Sidekicked did not disappoint. The book stars Drew Bean, the Sensationalist, a sidekick who doesn't have much in the way of combat ability; instead, he's got heightened senses, which is as much a pain on meatloaf day at school as it is when Drew is hanging over a swimming pool full of acid, waiting to be rescued. (Hey, at least he can tell you what kind of acid it is, just by smell.) When a major villain, thought to be dead, returns and frees his henchmen from the prison for supervillains, everyone is looking for Drew's hero, who defeated the villain the last time, but who has since vanished from the public eye. Drew's looking for him, too -- the man who was once his idol has left him on his own, making him less of a sidekick and more of an aside thought. It's tough to be Drew, but this young teen never gives up, and when he believes his friends are in danger, or just that someone has to do the right thing, he's willing to throw himself in the thick of things. Even when the results are disastrous.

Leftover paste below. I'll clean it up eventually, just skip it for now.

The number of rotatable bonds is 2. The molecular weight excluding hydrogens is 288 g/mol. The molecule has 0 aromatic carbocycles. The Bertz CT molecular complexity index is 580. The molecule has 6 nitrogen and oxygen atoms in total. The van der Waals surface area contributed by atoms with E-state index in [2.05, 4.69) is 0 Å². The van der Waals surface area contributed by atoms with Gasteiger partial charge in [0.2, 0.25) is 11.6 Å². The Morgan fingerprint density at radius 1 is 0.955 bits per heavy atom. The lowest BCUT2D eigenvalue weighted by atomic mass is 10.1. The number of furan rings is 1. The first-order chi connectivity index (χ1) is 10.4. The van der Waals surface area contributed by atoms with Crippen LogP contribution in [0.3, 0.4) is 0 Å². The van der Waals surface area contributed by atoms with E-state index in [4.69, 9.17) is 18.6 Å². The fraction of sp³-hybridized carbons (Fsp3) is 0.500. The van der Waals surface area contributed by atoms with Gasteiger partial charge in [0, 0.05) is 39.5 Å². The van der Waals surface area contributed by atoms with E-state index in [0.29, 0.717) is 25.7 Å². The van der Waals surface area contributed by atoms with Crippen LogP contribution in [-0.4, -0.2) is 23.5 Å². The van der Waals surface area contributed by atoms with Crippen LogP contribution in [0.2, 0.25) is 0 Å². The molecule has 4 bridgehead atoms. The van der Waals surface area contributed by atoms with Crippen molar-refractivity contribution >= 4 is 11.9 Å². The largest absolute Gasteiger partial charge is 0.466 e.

While Standard Hero Behavior was a quest novel that ends up being as much about the relationship between father and son as it is about going on a heroic journey in a high fantasy setting, Sidekicked is about learning who -- and how -- to trust if you're a superhero in training whose Super has left the hero scene. But while I expected that mentor/mentee relationship to be the most important, it turns out that it's an entirely different relationship on which the plot hinges. I figured out the big reveal a little ahead of the characters in the book, but Anderson kept me guessing much longer than I expected.